Funny. At the moment there are a lot of things that I’d have imagined easier. Let’s talk about this fisheye lens first.
I was very busy yesterday, basically editing SoFoBoMo images all day, but every once in a while, when I needed to get on my feet for some minutes, I took the camera and tried taking a picture.
Normally when I do that, I pretty much know what an image will or can look like compositionally, and that without even having used the viewfinder. This also works for more exotic lenses or when the intended depth of field is very shallow. It even works for the Lensbaby. They all are quite predictable. Take some images and you know how the lens works, know how the lens works, and you can predict any image. Easy.
Not so with this beast. Everything twists and turns, and so do you while trying to get your feet out of the image. Or your elbow.
At the moment I try using the lens for macro shots like with these roses (I suppose that’s what they are, some wild roses). And really, wide open, at f2.8, and going so near that the front lens almost touches the petals, there is even something like bokeh 🙂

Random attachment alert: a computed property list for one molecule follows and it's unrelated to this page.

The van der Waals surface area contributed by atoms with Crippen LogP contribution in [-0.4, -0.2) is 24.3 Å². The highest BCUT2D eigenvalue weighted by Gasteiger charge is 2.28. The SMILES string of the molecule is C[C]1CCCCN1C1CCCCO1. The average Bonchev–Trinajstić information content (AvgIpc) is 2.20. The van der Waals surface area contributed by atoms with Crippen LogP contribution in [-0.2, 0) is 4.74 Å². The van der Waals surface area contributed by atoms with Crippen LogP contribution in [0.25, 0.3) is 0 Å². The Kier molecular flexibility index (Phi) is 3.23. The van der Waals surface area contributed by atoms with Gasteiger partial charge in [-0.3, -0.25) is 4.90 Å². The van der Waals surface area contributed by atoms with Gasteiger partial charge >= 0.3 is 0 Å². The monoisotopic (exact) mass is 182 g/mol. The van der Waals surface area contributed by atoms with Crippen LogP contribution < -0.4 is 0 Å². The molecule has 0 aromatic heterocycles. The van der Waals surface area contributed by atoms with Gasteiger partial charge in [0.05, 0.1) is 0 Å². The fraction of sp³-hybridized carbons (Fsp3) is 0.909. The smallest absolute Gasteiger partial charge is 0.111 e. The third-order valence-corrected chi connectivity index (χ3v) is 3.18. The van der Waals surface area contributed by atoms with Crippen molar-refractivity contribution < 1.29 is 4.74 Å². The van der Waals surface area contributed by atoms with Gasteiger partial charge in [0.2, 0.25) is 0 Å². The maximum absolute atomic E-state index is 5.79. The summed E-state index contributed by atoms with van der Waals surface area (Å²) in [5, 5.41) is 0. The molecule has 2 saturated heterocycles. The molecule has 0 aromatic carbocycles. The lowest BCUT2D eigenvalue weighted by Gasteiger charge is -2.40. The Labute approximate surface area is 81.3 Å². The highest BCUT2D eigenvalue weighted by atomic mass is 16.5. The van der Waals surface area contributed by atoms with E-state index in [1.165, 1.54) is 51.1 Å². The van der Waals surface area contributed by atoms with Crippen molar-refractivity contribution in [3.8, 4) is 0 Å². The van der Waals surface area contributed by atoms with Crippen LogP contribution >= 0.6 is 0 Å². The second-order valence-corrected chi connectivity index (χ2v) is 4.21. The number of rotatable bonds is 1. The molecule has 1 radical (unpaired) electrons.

SoFoBoMo editing is the other hard stuff. I did it all day yesterday, and at night there were still six or seven images missing, and so was the text. Still, I reckoned I would manage to get it ready by Sunday 11:00am.
The trouble is, that a sequence of images that were shot in varying conditions of light must be edited in a way that makes a continuous, smooth impression. Color temperature is such a thing. In normal image editing, e.g. for the Image of the Day, it is completely irrelevant whether the absolute temperature is “correct” or not. Sure, I could use a gray card, but what for? If it looks OK, it’s OK, if not, not.
Sequences work differently. The images must work together. Any abrupt color changes will get noticed, and the same is true for different styles of post-processing. And that’s my problem. Over the course of almost two weeks of editing I have changed styles, using different monitors, all calibrated but all with different limits, I have introduced color shifts. These things are often not visible when you see only one image at a time, but together the differences hurt the eye. More than a million years of evolution have trained us to see the most subtle differences.
And that’s why time slips away 🙂